First up, Miss Pym Disposes by Josephine Tey.
Quiet, unassuming Miss Lucy Pym has become a minor celebrity by writing a no-nonsense book on psychology. A former school friend, Henrietta Hodge, is now headmistress of a college for the training of Physical Education, teachers, Leys, and invites Miss Pym to come to the school for a one-off lecture on psychology. Miss Pym finds herself very smitten by the college and its pupils. It's a new experience for her and she's astonished by how hard the students work, how committed they are to their studies and also how charming a bunch they are, especially in their dealings with her. It seems like a perfect, insular, little world, untouched by outside influences. When the course is over, the students are all placed in new, paid jobs. One girl in particular is destined to go far. But it doesn't happen and a nasty accident follows upon this disappointment, one which Miss Pym soon realises is possibly not an accident at all. She is forced to realise that Leys is not a miniature utopia at all, and the decision about whether or not the college can survive might well be hers.
Well, this is yet another little gem from the pen of Josephine Tey. After reading The Franchise Affair, which I felt was more of a standalone than an Alan Grant instalment, I wondered if any of her real standalones might be worth a read. Good decision because they absolutely *are*. It seems to me that Josephine Tey was very good on describing small, insular worlds, places where things hadn't changed much in donkey's years... small towns and villages for instance and, in this case, a college of further education. (She apparently worked in a college for physical education so presumably knew what she was writing about.) She knew too that things were not always as perfect as they seemed in these places, especially when it came to them being described as having no crime or bad behaviour. It was ironic too that Miss Pym, the writer of the book on psychology, turned out not to be that good a judge of human behaviour after all. Such is life sometimes. I enjoyed this lovely little book tremendously, the world Tey created was fascinating, the interactions of the students, teachers and Miss Pym, the more gentle and less hectic days of the 1940s and just the overall atmosphere of the book. As I said, a little gem.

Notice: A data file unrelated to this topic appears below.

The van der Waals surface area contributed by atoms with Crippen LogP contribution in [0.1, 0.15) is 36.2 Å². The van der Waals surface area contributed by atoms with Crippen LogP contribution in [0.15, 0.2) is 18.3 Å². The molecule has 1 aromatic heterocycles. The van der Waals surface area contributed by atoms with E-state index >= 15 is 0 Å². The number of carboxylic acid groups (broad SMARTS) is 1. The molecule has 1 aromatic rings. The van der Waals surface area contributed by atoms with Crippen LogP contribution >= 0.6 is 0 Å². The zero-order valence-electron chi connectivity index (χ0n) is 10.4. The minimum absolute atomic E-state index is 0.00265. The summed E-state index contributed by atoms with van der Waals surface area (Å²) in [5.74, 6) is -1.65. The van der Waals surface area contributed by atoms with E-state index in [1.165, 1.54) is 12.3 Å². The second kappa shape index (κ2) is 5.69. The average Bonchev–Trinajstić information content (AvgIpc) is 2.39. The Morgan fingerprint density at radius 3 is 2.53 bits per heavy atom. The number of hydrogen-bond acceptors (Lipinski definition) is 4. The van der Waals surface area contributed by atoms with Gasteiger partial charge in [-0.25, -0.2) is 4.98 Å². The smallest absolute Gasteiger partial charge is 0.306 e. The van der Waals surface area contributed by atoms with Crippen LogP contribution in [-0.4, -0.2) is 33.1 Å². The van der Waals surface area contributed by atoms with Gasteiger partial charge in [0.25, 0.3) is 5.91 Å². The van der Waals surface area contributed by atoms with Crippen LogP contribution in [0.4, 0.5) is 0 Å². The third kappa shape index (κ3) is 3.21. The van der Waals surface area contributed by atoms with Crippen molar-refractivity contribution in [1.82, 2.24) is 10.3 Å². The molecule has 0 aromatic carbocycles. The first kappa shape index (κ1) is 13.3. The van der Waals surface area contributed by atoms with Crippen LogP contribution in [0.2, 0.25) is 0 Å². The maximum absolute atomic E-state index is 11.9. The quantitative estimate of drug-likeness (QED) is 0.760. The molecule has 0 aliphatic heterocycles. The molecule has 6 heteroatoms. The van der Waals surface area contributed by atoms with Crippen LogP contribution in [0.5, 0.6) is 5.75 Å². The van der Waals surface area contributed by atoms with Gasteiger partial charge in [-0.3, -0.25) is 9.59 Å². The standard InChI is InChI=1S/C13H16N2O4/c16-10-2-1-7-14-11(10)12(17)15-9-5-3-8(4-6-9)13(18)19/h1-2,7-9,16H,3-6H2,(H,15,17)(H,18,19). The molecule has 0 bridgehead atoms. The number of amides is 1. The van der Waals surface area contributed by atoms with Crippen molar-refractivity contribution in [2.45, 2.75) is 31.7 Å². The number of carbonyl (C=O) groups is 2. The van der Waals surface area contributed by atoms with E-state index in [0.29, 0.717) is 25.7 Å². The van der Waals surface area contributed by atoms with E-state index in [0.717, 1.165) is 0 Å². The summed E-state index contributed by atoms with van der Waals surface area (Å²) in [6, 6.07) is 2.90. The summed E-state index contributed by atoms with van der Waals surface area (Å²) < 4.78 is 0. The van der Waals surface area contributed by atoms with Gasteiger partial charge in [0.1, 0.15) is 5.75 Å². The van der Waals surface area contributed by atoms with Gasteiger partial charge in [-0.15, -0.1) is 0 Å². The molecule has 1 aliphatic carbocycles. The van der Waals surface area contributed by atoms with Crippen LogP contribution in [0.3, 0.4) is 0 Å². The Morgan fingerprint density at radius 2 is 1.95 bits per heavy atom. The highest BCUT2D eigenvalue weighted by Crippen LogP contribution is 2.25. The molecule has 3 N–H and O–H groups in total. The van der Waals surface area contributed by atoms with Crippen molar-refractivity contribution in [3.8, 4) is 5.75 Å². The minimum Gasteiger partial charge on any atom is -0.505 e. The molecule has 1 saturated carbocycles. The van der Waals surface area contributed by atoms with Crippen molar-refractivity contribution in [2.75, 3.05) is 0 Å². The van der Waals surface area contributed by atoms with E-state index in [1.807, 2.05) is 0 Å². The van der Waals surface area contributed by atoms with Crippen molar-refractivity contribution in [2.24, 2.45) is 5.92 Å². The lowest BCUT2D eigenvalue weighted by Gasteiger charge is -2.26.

Next, Murder as a Fine Art by David Morrell.
Thomas De Quincey is the notorious 'opium eater' of the book, Confessions of an Opium Eater. A resident of Edinburgh, he travels to London with his daughter, Emily, and gets caught up in a mass murder investigation. Five members of the same family, adults and children, have been slaughtered and mutilated in their home. It mirrors a similar mass killing some years before, known as the Ratcliffe Highway killings, a real life event which De Quincey wrote about in some detail in one of his essays. As a consequence he comes under suspicion as the murderer because whoever did it knew about the other killings in fine detail. The newly formed detective unit arrest him but two of its officers RYan and Becker, are not convinced and, along with Emily, set out to prove his innocence. In order to do that they also need to find out who did actually do it, before the killer can replicate another mass killing which happened twelve days after the first event. What soon becomes very clear is how dangerous this killer is. It seems he will stop at nothing and no one in London is safe until he's been brought to justice.